Fifteen years ago, the United Nations Security Council adopted Resolution 1325 to promote women’s participation in peace negotiations and operations, protection of women from sexual and gender-based violence, and prevention of violence against women. These principles have inspired official policies—also called national action plans (NAPs)—in 50 countries and counting. Yet, the effective implementation of NAPs has been meager.

What actions still need to be taken to ensure women’s meaningful participation in peace processes and to prevent violence against women? On July 21, panelists joined the Society for International Development – Washington’s Gender and Inclusive Development and Crisis, Conflict, and Transition workgroups to explore inclusive approaches to peace and security over the next 20 years.

Evelyn Thornton, CEO of The Institute for Inclusive Security, underlined lessons learned that could point us in the right direction. Most notably, we know that peace processes representing different sectors in society are 64 percent less likely to fail than processes that only include armed actors or political parties.

In the mid-1990s, Donald Steinberg now President and CEO of World Learning, served as U.S. Ambassador to Angola and as a member of the commission implementing the peace accords in Angola. Steinberg reflected on how women’s inclusion in the Angola peace processes could have made it more effective. Instead, with no women at the table, issues such as internal displacement, sexual violence, and accountability for abuses were missing from the flawed agreement.

In Sudan and South Sudan, women’s lack of participation in the bilateral peace negotiations spurred the launch of the Taskforce for the Engagement of Women to ensure decision makers hear women’s voices. Taskforce member Huda Shafig stressed that women’s ownership of the peace process is key for successful peace agreements.

Gary Barker, International Director and Founder of Promundo and co-chair of MenEngage emphasized that men’s inclusion in fostering peace and non-violence, and engaging them to support women’s leadership, is also critical. He remarked that we still need to look further upstream to prevent men from perpetrating violence and to question the connection between militarization and manhood.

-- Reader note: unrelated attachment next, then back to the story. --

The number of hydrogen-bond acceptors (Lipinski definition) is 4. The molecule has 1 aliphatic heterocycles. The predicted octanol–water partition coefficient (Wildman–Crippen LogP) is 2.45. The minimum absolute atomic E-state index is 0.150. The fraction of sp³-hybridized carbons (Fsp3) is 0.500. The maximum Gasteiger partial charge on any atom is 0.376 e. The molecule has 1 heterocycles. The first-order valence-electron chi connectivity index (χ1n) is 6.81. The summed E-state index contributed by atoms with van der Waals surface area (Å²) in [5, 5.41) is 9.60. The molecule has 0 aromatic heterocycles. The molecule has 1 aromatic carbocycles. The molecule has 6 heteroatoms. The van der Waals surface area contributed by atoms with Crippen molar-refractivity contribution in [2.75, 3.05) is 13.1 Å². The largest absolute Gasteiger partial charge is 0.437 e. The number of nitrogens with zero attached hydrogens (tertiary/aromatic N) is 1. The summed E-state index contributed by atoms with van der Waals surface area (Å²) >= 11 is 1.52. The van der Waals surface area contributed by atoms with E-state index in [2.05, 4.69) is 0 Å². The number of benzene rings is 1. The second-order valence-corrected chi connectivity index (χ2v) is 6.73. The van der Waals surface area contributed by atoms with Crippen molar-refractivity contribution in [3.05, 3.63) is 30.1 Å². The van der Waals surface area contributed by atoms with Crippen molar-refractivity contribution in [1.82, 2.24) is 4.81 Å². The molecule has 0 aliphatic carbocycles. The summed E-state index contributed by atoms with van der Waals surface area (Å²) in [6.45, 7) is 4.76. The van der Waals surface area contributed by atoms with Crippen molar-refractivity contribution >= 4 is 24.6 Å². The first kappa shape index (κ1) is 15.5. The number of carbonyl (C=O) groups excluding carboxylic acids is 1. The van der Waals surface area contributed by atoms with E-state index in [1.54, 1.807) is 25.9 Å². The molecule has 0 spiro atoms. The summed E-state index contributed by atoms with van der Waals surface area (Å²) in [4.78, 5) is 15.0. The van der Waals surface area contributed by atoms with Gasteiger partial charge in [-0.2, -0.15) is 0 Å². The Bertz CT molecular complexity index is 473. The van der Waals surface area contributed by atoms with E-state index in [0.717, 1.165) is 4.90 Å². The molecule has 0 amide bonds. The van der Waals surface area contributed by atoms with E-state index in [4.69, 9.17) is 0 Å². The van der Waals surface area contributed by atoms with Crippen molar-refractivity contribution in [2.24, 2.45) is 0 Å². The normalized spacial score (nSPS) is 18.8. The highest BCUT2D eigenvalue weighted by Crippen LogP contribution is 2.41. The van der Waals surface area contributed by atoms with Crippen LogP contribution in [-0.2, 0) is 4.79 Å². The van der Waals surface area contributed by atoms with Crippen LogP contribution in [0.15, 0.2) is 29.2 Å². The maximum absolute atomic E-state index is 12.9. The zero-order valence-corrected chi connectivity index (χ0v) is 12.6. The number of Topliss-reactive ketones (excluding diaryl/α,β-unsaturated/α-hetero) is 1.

Echoing many of the statements and recommendations of his co-panelists, Steinberg offered eight concrete recommendations for the women, peace, and security agenda in the next 20 years:

  1. The US should only participate in peace processes that include a minimum of 30 percent women’s participation.
  2. Bilateral contributors and multilateral organizations in conflict situations should should insist that post conflict recovery packages prioritize issues of importance to women, including reproductive health, girls education and psycho-social support.
  3. Humanitarian assistance and direct support should be channeled through women’s organizations
  4. Full funding and full engagement of UN Women in the women, peace and security agenda
  5. Establish a permanent UN Security Council working group on women and armed conflict to monitor implementation of 1325, 1820, 1889, and other resolutions, the same way that 1612 does for children and armed conflict
  6. Increased focus on intersectionality, ie., women are often also part of marginalized groups: displaced or refugees, disabilities, lesbians and trans-sexuals, indigenous population, ethnic and religious minorities
  7. Security sector reform to ensure support and protection for women. All programs to rebuild and reform armies, police and other security forces should include requirements for effective training in gender issues and quotas for women’s participation in these units
  8. Significantly increased financial resources toward women, peace, and security issues – $1Billion per year

Learn more about the yearlong series: Beijing+20: What Does Meaningful Progress Look Like?: Beijing20Logo181x200en png

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